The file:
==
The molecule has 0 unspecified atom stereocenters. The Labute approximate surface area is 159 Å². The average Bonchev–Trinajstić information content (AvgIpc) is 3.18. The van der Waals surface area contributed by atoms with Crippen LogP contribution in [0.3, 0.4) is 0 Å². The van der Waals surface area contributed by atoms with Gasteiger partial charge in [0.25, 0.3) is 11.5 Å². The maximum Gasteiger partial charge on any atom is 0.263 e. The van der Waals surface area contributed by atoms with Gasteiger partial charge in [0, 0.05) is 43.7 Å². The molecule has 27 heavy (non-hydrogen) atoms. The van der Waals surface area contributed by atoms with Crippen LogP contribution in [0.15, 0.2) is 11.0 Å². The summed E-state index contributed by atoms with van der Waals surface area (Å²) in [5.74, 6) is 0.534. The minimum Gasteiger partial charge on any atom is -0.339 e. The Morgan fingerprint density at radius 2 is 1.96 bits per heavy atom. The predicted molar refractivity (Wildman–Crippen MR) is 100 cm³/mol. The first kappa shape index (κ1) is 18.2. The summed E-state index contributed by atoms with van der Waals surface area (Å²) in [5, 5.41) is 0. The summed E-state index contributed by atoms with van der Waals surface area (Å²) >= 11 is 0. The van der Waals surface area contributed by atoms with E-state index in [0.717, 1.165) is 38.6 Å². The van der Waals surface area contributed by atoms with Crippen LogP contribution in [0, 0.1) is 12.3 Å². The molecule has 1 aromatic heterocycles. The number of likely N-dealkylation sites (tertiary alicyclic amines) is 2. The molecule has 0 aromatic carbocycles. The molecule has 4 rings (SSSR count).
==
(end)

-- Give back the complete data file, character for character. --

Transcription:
The molecule has 0 unspecified atom stereocenters. The Labute approximate surface area is 159 Å². The average Bonchev–Trinajstić information content (AvgIpc) is 3.18. The van der Waals surface area contributed by atoms with Crippen LogP contribution in [0.3, 0.4) is 0 Å². The van der Waals surface area contributed by atoms with Gasteiger partial charge in [0.25, 0.3) is 11.5 Å². The maximum Gasteiger partial charge on any atom is 0.263 e. The van der Waals surface area contributed by atoms with Gasteiger partial charge in [0, 0.05) is 43.7 Å². The molecule has 27 heavy (non-hydrogen) atoms. The van der Waals surface area contributed by atoms with Crippen LogP contribution in [0.15, 0.2) is 11.0 Å². The summed E-state index contributed by atoms with van der Waals surface area (Å²) in [5.74, 6) is 0.534. The minimum Gasteiger partial charge on any atom is -0.339 e. The Morgan fingerprint density at radius 2 is 1.96 bits per heavy atom. The predicted molar refractivity (Wildman–Crippen MR) is 100 cm³/mol. The first kappa shape index (κ1) is 18.2. The summed E-state index contributed by atoms with van der Waals surface area (Å²) in [5, 5.41) is 0. The summed E-state index contributed by atoms with van der Waals surface area (Å²) >= 11 is 0. The van der Waals surface area contributed by atoms with E-state index in [0.717, 1.165) is 38.6 Å². The van der Waals surface area contributed by atoms with Crippen LogP contribution in [0, 0.1) is 12.3 Å². The molecule has 1 aromatic heterocycles. The number of likely N-dealkylation sites (tertiary alicyclic amines) is 2. The molecule has 0 aromatic carbocycles. The molecule has 4 rings (SSSR count).